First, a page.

Then, it adds, In India, it is not just the Muslim communities who observe the purdah system, which makes parents reluctant to send their daughters to school, especially co-educational schools. Saying that purdah refers to the practice of seclusion and the wearing of veils by women, the study says, “This is a practice in a large part of northern India, including Punjab, Rajasthan, Haryana, Uttar Pradesh as well as Madhya Pradesh, Kashmir and Himachal Pradesh although these parts of India are not exclusively Muslim.”
Then, the study says, economic factors are combined with socio-cultural factors driving the education deprivation for certain groups in India, especially SCs, STs and Muslims. “Poverty levels are very high in these three groups. The India Human Development Survey shows the incidence of poverty is highest among the STs (49.6 per cent), followed by the SCs (32.3 per cent), and then the Muslims (30.6 per cent)”, it says.
“It has also been observed that in areas with a concentration of SC, ST or Muslim communities, civic services like electricity supply, water supply, etc. are poor. The provision of schooling facilities is also deficient. For some social and religious groups, formal sector job opportunities are limited by discriminatory employment practices. Compounding this, the marginalisation of specific groups in relation to livelihoods goes even further: in India, some low caste communities face physical and well as social segregation from mainstream society, limiting informal economic opportunities too – as well as discrimination in education systems”, the study says.
The study further says, “In India, the most frequently reported reason for children dropping out of school is financial constraints, according to a nationally representative household survey (NSS 64th round). It is therefore not surprising to find that the costs of schooling for households in India increase markedly with level. The cost of schooling a lower secondary student is about 50 per cent higher than for a primary student, and this gap varies by type of school. The disparity is wider in government and local body schools, where poorer students disproportionately enroll, than in private schools. The cost of sending a child to a private primary school (aided or unaided) is between six and nine times higher than if the child attends a government or local body school.”
“Given this situation, it seems highly likely that schooling costs in India are acting as a barrier for many poor children in making the transition from primary to lower secondary levels, as well as restricting their school choice. Poor health and hygiene are major problems in Indian urban slum life where inadequate water, sanitation, and living facilities, and living in close proximity, is related to undernutrition and general malaise”, the study.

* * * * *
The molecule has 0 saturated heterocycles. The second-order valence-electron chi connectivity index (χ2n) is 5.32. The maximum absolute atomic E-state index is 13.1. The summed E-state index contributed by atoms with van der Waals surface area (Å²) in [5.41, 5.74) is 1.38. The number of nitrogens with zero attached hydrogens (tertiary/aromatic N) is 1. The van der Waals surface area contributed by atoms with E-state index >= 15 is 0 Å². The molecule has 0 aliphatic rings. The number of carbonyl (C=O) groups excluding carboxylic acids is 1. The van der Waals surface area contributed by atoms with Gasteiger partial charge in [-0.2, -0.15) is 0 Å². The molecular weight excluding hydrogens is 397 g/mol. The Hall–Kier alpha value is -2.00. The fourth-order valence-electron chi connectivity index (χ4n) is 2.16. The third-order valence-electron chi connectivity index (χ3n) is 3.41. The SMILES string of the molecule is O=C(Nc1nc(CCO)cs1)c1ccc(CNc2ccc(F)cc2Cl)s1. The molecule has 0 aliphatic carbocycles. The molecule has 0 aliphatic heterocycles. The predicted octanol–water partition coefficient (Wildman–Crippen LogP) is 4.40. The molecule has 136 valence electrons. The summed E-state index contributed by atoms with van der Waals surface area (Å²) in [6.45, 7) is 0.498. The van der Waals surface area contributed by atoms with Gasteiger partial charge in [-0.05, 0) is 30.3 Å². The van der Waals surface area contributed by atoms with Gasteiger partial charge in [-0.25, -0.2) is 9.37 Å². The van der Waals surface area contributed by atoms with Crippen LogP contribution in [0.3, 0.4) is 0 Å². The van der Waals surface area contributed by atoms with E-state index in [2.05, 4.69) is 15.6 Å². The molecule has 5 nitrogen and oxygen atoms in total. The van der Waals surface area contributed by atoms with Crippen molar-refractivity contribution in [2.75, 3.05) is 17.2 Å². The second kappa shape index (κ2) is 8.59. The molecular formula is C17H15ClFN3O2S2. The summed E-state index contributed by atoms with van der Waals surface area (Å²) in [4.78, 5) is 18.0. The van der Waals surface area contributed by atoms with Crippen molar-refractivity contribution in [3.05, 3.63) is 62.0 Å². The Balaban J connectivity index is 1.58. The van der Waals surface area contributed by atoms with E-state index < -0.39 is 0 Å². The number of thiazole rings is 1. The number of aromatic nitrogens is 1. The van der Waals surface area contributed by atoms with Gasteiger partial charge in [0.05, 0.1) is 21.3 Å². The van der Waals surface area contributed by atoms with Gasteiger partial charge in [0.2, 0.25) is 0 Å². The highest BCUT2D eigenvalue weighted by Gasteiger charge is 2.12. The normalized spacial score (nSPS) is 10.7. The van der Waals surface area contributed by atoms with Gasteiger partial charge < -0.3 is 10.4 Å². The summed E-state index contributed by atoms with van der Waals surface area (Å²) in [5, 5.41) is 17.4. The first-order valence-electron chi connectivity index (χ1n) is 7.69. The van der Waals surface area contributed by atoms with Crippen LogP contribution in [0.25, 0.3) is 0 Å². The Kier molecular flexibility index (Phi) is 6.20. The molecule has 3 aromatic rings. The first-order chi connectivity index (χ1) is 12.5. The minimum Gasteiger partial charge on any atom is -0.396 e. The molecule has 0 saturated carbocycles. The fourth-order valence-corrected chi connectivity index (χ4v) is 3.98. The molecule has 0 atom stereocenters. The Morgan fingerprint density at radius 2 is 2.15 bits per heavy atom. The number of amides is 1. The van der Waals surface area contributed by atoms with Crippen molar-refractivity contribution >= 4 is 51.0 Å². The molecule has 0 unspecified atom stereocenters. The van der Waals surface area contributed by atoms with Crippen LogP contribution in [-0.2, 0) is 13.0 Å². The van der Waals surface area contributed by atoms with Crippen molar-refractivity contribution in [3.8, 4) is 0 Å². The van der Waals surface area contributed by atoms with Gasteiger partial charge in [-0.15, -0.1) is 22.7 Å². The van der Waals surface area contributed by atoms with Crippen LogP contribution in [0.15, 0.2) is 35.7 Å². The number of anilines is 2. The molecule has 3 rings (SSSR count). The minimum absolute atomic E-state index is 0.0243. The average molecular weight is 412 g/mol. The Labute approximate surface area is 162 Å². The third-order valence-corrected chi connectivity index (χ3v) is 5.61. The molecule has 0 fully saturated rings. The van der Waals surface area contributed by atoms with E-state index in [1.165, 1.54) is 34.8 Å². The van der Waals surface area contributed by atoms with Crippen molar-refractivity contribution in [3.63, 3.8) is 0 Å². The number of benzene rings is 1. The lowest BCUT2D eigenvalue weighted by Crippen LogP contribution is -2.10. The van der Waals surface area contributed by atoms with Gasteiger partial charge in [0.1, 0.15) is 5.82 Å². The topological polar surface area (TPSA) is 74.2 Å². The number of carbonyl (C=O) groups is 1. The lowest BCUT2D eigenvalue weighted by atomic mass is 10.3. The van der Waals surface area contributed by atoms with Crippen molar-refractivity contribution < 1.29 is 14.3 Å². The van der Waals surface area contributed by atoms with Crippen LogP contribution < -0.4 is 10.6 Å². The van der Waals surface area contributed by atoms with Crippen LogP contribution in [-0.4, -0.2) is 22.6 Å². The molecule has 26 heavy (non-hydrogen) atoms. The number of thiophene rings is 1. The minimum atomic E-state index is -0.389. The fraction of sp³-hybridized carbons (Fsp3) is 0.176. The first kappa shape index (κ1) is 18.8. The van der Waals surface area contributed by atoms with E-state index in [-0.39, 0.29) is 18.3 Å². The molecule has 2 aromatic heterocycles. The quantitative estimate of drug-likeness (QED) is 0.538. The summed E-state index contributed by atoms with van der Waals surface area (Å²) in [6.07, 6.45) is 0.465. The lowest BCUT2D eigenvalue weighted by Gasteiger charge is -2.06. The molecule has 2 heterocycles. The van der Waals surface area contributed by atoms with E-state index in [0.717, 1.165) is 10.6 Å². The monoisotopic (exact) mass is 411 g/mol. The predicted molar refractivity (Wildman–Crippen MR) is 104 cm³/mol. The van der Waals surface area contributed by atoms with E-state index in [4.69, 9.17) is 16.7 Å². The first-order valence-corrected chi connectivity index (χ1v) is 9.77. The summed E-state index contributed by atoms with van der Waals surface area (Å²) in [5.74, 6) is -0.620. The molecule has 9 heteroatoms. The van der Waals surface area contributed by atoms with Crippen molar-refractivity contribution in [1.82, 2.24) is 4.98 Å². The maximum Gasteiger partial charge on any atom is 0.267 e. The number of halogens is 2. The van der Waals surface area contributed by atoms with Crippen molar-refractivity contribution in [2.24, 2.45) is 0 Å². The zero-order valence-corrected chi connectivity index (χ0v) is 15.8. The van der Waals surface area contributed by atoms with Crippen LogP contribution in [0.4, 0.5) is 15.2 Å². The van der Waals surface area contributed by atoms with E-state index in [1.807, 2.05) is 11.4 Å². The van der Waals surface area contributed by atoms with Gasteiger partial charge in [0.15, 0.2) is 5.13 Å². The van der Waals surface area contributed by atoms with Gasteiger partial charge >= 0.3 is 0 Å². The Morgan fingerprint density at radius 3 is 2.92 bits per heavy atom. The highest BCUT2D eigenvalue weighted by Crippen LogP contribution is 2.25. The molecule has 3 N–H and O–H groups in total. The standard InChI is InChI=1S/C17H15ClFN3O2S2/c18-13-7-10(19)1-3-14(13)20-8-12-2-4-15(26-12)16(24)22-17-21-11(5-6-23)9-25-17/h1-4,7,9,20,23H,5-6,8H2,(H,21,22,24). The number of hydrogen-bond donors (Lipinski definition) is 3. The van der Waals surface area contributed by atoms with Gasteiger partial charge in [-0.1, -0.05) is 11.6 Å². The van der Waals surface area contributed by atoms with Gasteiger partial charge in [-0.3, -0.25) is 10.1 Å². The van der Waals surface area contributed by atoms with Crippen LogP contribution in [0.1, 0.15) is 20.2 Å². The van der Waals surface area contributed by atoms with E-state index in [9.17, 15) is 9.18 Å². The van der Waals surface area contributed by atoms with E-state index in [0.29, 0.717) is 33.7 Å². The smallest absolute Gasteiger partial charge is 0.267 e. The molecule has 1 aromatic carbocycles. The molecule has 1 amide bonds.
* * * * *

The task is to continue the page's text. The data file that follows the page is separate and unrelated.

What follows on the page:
“In addition, young children in the slums are commonly exposed to alcoholism, loitering, and gambling, which can particularly affect young boys’ school-going attitude negatively. Children living in urban slums in the other countries face similar barriers. A report on the State of the World’s Street Children argues that poor health, resulting from poverty-related undernutrition is one of the numerous barriers to schooling that affects children living and working on the streets in urban areas”, the study says.
Yet another factor for high dropout rate is the “use of a non-mother tongue language as the medium of instruction is a major barrier to learning for particular groups of children in the region”, the study says, adding, “In India, children from marginalised SC and ST communities in remote areas, migrant children, and children residing in inter-state border areas are particularly affected by this barrier. Studies have shown that differences between a child’s mother tongue and the language in school has an adverse impact on student attendance in India. In India, the teaching process has been heavily critiqued.”
The study concludes, “The difference in school attendance is sharpest in India, with a remarkable difference of 28 percentage points between the richest and the poorest. An insightful study on the reasons behind the important changes in children’s employment and schooling in Andhra Pradesh identifies better living standards as the most important factor in explaining the decline in child labour amongst poor children in urban areas. The study finds that the share of the population living below the poverty line in urban areas declined by nearly one-tenth over the period.”
“The reduced incidence of poverty was found to account for about half of the reduction in child labour. However, at the same time, the more favorable economic climate increased the demand for labour in urban areas in Andhra Pradesh, including the demand for child labour. As a result, the positive effect of improved living standards for children from poor families was partly offset by the impact of a rising demand for labour”, it adds.